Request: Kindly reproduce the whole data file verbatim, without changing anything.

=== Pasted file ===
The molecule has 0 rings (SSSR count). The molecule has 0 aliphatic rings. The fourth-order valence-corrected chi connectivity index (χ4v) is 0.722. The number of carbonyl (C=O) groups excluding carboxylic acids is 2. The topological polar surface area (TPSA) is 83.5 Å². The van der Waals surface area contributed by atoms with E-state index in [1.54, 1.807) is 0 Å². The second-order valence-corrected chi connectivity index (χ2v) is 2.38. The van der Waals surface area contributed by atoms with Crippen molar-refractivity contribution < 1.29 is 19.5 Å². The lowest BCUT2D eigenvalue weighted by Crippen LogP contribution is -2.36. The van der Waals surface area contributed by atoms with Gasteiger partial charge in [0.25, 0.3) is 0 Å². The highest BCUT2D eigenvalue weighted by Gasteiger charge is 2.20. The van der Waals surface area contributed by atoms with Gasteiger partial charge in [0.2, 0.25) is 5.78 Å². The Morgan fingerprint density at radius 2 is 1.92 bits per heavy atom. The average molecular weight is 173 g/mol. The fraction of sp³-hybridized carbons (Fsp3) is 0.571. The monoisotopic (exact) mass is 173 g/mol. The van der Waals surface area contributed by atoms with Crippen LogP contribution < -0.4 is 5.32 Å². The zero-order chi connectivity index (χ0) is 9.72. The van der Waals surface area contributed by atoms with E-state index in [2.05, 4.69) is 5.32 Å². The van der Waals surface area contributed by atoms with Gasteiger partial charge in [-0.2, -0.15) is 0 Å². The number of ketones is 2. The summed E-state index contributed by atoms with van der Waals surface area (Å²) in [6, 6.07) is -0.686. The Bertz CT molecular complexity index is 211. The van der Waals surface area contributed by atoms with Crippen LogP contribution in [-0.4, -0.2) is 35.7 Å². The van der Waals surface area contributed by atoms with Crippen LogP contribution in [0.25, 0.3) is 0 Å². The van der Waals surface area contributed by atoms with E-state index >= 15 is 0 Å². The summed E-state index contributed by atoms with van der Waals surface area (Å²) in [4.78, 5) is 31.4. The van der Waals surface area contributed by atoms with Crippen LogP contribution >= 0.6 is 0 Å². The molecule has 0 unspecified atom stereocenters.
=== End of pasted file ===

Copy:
The molecule has 0 rings (SSSR count). The molecule has 0 aliphatic rings. The fourth-order valence-corrected chi connectivity index (χ4v) is 0.722. The number of carbonyl (C=O) groups excluding carboxylic acids is 2. The topological polar surface area (TPSA) is 83.5 Å². The van der Waals surface area contributed by atoms with E-state index in [1.54, 1.807) is 0 Å². The second-order valence-corrected chi connectivity index (χ2v) is 2.38. The van der Waals surface area contributed by atoms with Crippen molar-refractivity contribution < 1.29 is 19.5 Å². The lowest BCUT2D eigenvalue weighted by Crippen LogP contribution is -2.36. The van der Waals surface area contributed by atoms with Gasteiger partial charge in [0.25, 0.3) is 0 Å². The highest BCUT2D eigenvalue weighted by Gasteiger charge is 2.20. The van der Waals surface area contributed by atoms with Gasteiger partial charge in [0.2, 0.25) is 5.78 Å². The Morgan fingerprint density at radius 2 is 1.92 bits per heavy atom. The average molecular weight is 173 g/mol. The fraction of sp³-hybridized carbons (Fsp3) is 0.571. The monoisotopic (exact) mass is 173 g/mol. The van der Waals surface area contributed by atoms with Crippen LogP contribution < -0.4 is 5.32 Å². The zero-order chi connectivity index (χ0) is 9.72. The van der Waals surface area contributed by atoms with E-state index in [2.05, 4.69) is 5.32 Å². The van der Waals surface area contributed by atoms with Gasteiger partial charge in [-0.2, -0.15) is 0 Å². The number of ketones is 2. The summed E-state index contributed by atoms with van der Waals surface area (Å²) in [6, 6.07) is -0.686. The Bertz CT molecular complexity index is 211. The van der Waals surface area contributed by atoms with Crippen LogP contribution in [-0.4, -0.2) is 35.7 Å². The van der Waals surface area contributed by atoms with Crippen LogP contribution in [0.25, 0.3) is 0 Å². The van der Waals surface area contributed by atoms with E-state index >= 15 is 0 Å². The summed E-state index contributed by atoms with van der Waals surface area (Å²) in [4.78, 5) is 31.4. The van der Waals surface area contributed by atoms with Crippen LogP contribution >= 0.6 is 0 Å². The molecule has 0 unspecified atom stereocenters.